Published: 20 April 2020
1. The Ministry of Home Affairs, the Cyber Security Agency of Singapore and the Elections Department have published advisories to political parties, on the Elections Department website, about the threat of foreign interference in elections and cybersecurity risks.
Foreign Interference in Elections
2. Foreign interference in elections refers to attempts by foreign actors (countries, agencies, people) to assert influence over elections in a sovereign state. In the last few years, there have been many reports of foreign interference in the elections of other countries, e.g. US Presidential Elections (2016), French Presidential Elections (2017), German Federal Elections (2017), US Mid-Term Elections (2018), Italian General Elections (2018). Singapore is not immune, and we need to guard against such nefarious activity as we head towards our own General Election (GE), which must be held by April 2021. The advisory on threat of foreign interference in elections provides information on some of the methods used by foreign actors to interfere in elections, and the measures that political parties can take to mitigate the risk of becoming vectors or targets.
3. There have also been instances of malicious cyber activities such as disruptions, defacement or data theft observed in elections held in other countries, that shook their electorates’ confidence in their countries’ election processes. As Singapore is a highly digitally-connected nation, we need to also guard against opportunistic attempts to disrupt our election processes, to cast doubts on the integrity of our GE, and attack the credibility of our government. The advisory on cybersecurity risks and precautionary measures to political parties provides information on the potential cyber threats and good practices that political parties and candidates can take to manage and mitigate such risks.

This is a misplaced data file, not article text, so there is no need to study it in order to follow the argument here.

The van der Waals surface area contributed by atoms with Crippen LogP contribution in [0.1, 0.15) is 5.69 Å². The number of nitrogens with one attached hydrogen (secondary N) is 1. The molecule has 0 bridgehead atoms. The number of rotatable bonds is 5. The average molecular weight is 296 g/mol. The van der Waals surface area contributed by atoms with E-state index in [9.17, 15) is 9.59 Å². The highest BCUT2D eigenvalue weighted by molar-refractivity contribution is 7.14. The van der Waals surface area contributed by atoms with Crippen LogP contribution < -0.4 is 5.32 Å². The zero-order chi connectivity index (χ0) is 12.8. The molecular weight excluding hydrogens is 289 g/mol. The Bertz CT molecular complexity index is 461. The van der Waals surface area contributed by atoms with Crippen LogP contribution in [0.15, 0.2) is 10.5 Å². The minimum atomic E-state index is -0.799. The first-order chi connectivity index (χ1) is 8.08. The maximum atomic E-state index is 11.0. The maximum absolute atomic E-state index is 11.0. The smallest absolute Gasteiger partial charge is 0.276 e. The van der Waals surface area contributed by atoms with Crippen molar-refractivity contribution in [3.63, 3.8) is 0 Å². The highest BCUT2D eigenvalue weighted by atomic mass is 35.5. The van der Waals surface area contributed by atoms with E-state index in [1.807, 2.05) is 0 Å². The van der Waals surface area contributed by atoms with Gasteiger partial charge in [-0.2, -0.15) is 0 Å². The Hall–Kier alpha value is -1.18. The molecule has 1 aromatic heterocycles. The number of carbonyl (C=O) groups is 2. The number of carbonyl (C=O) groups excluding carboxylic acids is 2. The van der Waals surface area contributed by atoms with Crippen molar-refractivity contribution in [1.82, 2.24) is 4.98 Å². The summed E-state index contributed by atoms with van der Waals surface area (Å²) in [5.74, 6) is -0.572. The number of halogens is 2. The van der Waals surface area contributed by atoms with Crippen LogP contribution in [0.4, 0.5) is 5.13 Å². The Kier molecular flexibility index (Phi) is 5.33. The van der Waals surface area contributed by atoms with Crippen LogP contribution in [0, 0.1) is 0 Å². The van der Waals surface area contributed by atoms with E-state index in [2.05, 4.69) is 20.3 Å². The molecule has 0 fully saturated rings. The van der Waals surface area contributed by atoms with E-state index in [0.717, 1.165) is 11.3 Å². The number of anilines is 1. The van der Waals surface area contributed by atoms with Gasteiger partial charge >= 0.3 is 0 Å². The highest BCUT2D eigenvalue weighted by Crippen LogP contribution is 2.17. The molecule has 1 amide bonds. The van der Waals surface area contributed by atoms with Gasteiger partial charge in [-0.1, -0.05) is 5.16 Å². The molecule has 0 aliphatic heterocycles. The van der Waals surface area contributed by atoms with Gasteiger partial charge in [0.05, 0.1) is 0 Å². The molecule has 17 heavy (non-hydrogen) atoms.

Political Parties’ Role in Safeguarding the Integrity of our General Election
4. Political parties play an important role in safeguarding the integrity of our GE. They should enhance their understanding of the threat of foreign interference, and their cybersecurity posture. They should find out more about the precautionary measures they can take to protect their information technology infrastructure, online and social media accounts, as well as the storage and management of their data. They are also advised to stay vigilant by monitoring their platforms for suspicious activity and not re-share posts or tweets of suspicious provenance.
5. Political parties and candidates should make a Police report immediately, if they detect or suspect foreign interference in elections, or that their account(s) or system(s) have been compromised or misused. They should also keep the Elections Department informed.